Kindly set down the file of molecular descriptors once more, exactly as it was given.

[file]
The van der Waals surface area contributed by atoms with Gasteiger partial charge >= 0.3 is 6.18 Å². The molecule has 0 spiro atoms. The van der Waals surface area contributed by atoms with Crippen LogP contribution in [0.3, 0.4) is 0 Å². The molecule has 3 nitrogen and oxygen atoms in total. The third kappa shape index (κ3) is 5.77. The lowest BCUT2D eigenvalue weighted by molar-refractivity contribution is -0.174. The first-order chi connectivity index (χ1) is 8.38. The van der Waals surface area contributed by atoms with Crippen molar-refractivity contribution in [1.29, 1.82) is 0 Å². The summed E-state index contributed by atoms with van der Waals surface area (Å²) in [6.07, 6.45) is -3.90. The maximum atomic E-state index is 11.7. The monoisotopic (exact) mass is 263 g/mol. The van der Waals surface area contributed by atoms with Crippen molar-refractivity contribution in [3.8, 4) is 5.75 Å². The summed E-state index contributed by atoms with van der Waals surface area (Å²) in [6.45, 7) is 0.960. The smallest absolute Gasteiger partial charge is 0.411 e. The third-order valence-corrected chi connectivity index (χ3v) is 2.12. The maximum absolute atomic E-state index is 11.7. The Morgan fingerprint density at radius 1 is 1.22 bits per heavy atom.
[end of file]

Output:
The van der Waals surface area contributed by atoms with Gasteiger partial charge >= 0.3 is 6.18 Å². The molecule has 0 spiro atoms. The van der Waals surface area contributed by atoms with Crippen LogP contribution in [0.3, 0.4) is 0 Å². The molecule has 3 nitrogen and oxygen atoms in total. The third kappa shape index (κ3) is 5.77. The lowest BCUT2D eigenvalue weighted by molar-refractivity contribution is -0.174. The first-order chi connectivity index (χ1) is 8.38. The van der Waals surface area contributed by atoms with Crippen molar-refractivity contribution in [1.29, 1.82) is 0 Å². The summed E-state index contributed by atoms with van der Waals surface area (Å²) in [6.07, 6.45) is -3.90. The maximum atomic E-state index is 11.7. The monoisotopic (exact) mass is 263 g/mol. The van der Waals surface area contributed by atoms with Crippen molar-refractivity contribution in [3.8, 4) is 5.75 Å². The summed E-state index contributed by atoms with van der Waals surface area (Å²) in [6.45, 7) is 0.960. The smallest absolute Gasteiger partial charge is 0.411 e. The third-order valence-corrected chi connectivity index (χ3v) is 2.12. The maximum absolute atomic E-state index is 11.7. The Morgan fingerprint density at radius 1 is 1.22 bits per heavy atom.